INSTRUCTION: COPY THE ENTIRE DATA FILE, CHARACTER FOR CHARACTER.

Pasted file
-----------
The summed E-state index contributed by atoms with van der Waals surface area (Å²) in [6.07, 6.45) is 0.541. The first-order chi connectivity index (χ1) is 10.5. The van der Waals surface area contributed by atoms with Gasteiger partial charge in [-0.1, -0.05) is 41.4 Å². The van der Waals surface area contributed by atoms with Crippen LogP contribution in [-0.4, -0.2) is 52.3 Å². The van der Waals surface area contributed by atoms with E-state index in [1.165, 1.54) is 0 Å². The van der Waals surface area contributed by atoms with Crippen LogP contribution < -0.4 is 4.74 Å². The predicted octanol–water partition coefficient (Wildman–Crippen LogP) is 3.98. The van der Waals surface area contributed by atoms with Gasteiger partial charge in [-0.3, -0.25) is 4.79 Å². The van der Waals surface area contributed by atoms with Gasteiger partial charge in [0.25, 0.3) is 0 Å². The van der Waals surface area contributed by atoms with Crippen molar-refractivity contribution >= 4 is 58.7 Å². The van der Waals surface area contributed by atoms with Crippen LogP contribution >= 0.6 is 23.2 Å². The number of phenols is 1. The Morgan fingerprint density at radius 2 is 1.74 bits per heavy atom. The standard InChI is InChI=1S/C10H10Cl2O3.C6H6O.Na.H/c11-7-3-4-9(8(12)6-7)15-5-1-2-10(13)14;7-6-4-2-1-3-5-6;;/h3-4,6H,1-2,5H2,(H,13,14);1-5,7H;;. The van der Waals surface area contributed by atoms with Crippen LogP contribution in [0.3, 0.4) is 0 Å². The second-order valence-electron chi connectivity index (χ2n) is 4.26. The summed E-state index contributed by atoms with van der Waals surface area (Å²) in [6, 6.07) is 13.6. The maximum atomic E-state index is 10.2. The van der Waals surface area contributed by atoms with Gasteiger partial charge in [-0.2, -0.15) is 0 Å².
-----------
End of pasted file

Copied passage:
The summed E-state index contributed by atoms with van der Waals surface area (Å²) in [6.07, 6.45) is 0.541. The first-order chi connectivity index (χ1) is 10.5. The van der Waals surface area contributed by atoms with Gasteiger partial charge in [-0.1, -0.05) is 41.4 Å². The van der Waals surface area contributed by atoms with Crippen LogP contribution in [-0.4, -0.2) is 52.3 Å². The van der Waals surface area contributed by atoms with E-state index in [1.165, 1.54) is 0 Å². The van der Waals surface area contributed by atoms with Crippen LogP contribution < -0.4 is 4.74 Å². The predicted octanol–water partition coefficient (Wildman–Crippen LogP) is 3.98. The van der Waals surface area contributed by atoms with Gasteiger partial charge in [-0.3, -0.25) is 4.79 Å². The van der Waals surface area contributed by atoms with Gasteiger partial charge in [0.25, 0.3) is 0 Å². The van der Waals surface area contributed by atoms with Crippen molar-refractivity contribution >= 4 is 58.7 Å². The van der Waals surface area contributed by atoms with Crippen LogP contribution >= 0.6 is 23.2 Å². The number of phenols is 1. The Morgan fingerprint density at radius 2 is 1.74 bits per heavy atom. The standard InChI is InChI=1S/C10H10Cl2O3.C6H6O.Na.H/c11-7-3-4-9(8(12)6-7)15-5-1-2-10(13)14;7-6-4-2-1-3-5-6;;/h3-4,6H,1-2,5H2,(H,13,14);1-5,7H;;. The van der Waals surface area contributed by atoms with Crippen LogP contribution in [0.3, 0.4) is 0 Å². The second-order valence-electron chi connectivity index (χ2n) is 4.26. The summed E-state index contributed by atoms with van der Waals surface area (Å²) in [6, 6.07) is 13.6. The maximum atomic E-state index is 10.2. The van der Waals surface area contributed by atoms with Gasteiger partial charge in [-0.2, -0.15) is 0 Å².